Pyrroloquinoline quinone (PQQ) influences energy-related metabolism and neurologic functions in animals. The mechanism of action involves interactions with cell signaling pathways and mitochondrial function. However, little is known about the response to PQQ in humans. Using a crossover study design, 10 subjects (5 females, 5 males) ingested PQQ added to a fruit-flavored drink in two separate studies. In study 1, PQQ was given in a single dose (0.2 mg PQQ/kg). Multiple measurements of plasma and urine PQQ levels and changes in antioxidant potential [based on total peroxyl radical-trapping potential and thiobarbituric acid reactive product (TBAR) assays] were made throughout the period of 48 h. In study 2, PQQ was administered as a daily dose (0.3 mg PQQ/kg). After 76 h, measurements included indices of inflammation [plasma C-reactive protein, interleukin (IL)-6 levels], standard clinical indices (e.g., cholesterol, glucose, high-density lipoprotein, low-density lipoprotein, triglycerides, etc.) and (1)H-nuclear magnetic resonance estimates of urinary metabolites related in part to oxidative metabolism. The standard clinical indices were normal and not altered by PQQ supplementation. However, dietary PQQ exposure (Study 1) resulted in apparent changes in antioxidant potential based on malonaldehyde-related TBAR assessments. In Study 2, PQQ supplementation resulted in significant decreases in the levels of plasma C-reactive protein, IL-6 and urinary methylated amines such as trimethylamine N-oxide, and changes in urinary metabolites consistent with enhanced mitochondria-related functions. The data are among the first to link systemic effects of PQQ in animals to corresponding effects in humans.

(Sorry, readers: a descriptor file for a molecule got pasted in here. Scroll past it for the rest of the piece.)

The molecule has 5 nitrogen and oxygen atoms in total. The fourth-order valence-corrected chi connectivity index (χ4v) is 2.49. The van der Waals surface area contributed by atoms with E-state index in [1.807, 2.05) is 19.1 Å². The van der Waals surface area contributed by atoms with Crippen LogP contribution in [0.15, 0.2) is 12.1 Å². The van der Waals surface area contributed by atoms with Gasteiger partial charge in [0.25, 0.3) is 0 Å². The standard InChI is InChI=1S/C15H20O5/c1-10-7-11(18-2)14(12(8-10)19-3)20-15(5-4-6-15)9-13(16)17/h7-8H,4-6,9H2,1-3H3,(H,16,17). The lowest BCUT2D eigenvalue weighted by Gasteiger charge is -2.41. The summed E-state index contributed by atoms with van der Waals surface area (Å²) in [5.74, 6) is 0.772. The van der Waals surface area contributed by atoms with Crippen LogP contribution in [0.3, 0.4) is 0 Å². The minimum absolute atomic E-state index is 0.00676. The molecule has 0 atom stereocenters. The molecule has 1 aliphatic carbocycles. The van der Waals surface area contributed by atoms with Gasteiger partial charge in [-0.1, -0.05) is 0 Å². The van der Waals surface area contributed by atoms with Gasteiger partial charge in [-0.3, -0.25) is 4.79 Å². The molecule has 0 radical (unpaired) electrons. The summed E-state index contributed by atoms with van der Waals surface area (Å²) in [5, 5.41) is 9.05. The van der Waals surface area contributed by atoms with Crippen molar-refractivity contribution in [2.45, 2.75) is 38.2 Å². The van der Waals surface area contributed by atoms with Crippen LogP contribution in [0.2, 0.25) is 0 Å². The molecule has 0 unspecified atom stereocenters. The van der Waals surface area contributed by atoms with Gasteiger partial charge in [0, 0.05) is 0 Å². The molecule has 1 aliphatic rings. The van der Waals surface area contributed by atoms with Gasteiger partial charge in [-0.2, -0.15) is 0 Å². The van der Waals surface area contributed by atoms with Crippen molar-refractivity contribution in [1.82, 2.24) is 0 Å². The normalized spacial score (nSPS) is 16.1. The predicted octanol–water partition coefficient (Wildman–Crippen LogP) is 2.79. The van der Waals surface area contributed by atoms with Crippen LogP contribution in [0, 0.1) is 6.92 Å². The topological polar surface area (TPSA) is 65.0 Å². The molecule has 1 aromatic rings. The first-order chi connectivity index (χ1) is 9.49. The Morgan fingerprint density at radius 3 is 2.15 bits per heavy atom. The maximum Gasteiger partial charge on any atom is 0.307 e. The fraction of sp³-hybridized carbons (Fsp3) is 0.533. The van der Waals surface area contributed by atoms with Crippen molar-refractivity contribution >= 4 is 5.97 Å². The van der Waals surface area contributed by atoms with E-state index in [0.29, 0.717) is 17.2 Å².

J Nutr Biochem. 2013 Dec;24(12):2076-84

Construction of nerve guide conduits from cellulose/soy protein composite membranes combined with Schwann cells and pyrroloquinoline quinone for the repair of peripheral nerve defect.